Unreported Foreign Bank Account Holders: Beware of IRS ScrutinyMay 05, 2016
The IRS has heightened its scrutiny of unreported foreign bank accounts; be sure to comply with their regulations to avoid onerous penalties.
It’s been over 10 years since the federal government declared war on U.S. persons (citizens and tax residents) who have not reported the existence of their foreign bank accounts. There is no sign that the federal government is easing up on their efforts.
IRS scrutiny heightened
Even in a climate where the Internal Revenue Service’s budgetary resources are strapped, every indication is that the IRS and the Justice Department are devoting even more resources into forcing US owners of foreign bank accounts to come into compliance with the existing reporting rules. Although the US government’s battles with Swiss banks have been well documented in recent times, the IRS is also looking at financial institutions around the world, including the Caribbean, Panama, Luxembourg, Israel, India, and elsewhere.
Are the rules limited to those living in the U.S.?
The rules are not limited to those who are currently residing in the U.S. A U.S. person living abroad also has the same reporting responsibilities as they would if living in the U.S. Specifically, U.S. persons who have a financial interest in or signatory authority over any non-U.S. bank, securities, or “other” financial accounts must report them if their aggregate value exceeds $10,000.
What are the penalties for failure to file?
The penalties for failing to file these forms make the stakes very high for those who are not in compliance. The civil penalty for “willfully” failing to file this foreign bank account report (FinCen 114) may be as high as the greater of $100,000 or 50% of the total balance of the foreign account. Criminal penalties may also be applied where the IRS and Justice Department believes that the noncompliance is due to willfulness. Even non-willful violations are subject to a $10,000 penalty per account per year.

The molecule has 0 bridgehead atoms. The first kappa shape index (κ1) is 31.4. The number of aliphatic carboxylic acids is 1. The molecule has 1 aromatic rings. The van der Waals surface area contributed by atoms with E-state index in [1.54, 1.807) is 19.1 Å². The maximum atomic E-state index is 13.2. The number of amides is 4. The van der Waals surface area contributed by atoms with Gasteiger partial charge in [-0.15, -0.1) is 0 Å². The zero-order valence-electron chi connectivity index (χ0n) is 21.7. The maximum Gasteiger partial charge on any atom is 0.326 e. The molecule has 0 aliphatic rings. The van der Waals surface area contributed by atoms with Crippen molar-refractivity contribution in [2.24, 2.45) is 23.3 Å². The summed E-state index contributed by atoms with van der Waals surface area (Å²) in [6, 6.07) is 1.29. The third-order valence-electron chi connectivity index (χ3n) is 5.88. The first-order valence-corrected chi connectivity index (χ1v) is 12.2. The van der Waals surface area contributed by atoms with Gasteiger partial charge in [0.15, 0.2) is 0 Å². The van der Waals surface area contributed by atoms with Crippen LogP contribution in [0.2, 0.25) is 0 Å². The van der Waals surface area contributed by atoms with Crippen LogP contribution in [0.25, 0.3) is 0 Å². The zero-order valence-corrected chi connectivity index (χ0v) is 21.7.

Offshore Voluntary Disclosure Program
In our own practice, we continue to see a steady stream of families who have gotten caught unaware of these reporting obligations and are coming forward to get things cleaned up. The good news is that the IRS has offered an Offshore Voluntary Disclosure Program (OVDP) to allow certain taxpayers to come forward and get into compliance under a reduced penalty structure.
Streamlined filing process
Additionally for individuals who can represent that their omissions were non-willful, the IRS more recently established a less onerous “streamlined” fling process that entails less years and lower penalties. Americans living abroad who agree to disclose six years of foreign accounts and pay U.S. taxes for the previous three years can do so without paying any penalties. If the taxpayer is living in the U.S., a penalty of five percent of the highest account balance over the six year period applies.
If one has failed to file foreign bank account reports but has no unreported income they do not need to avail themselves of any of the formal programs and can simply submit the delinquent forms with an explanation of why they are being filed late (according to IRS instructions).
What should I do if I have unreported foreign accounts?
If you currently have unreported foreign accounts, doing nothing is not a particularly good plan as relief under the various special programs is contingent upon coming clean before the IRS finds you. At a minimum, you should review your specific facts with a professional and assess your options.
If you need help on these matters, a member of our Global Tax Services (GTS) practice would be happy to discuss your situation. Contact us today.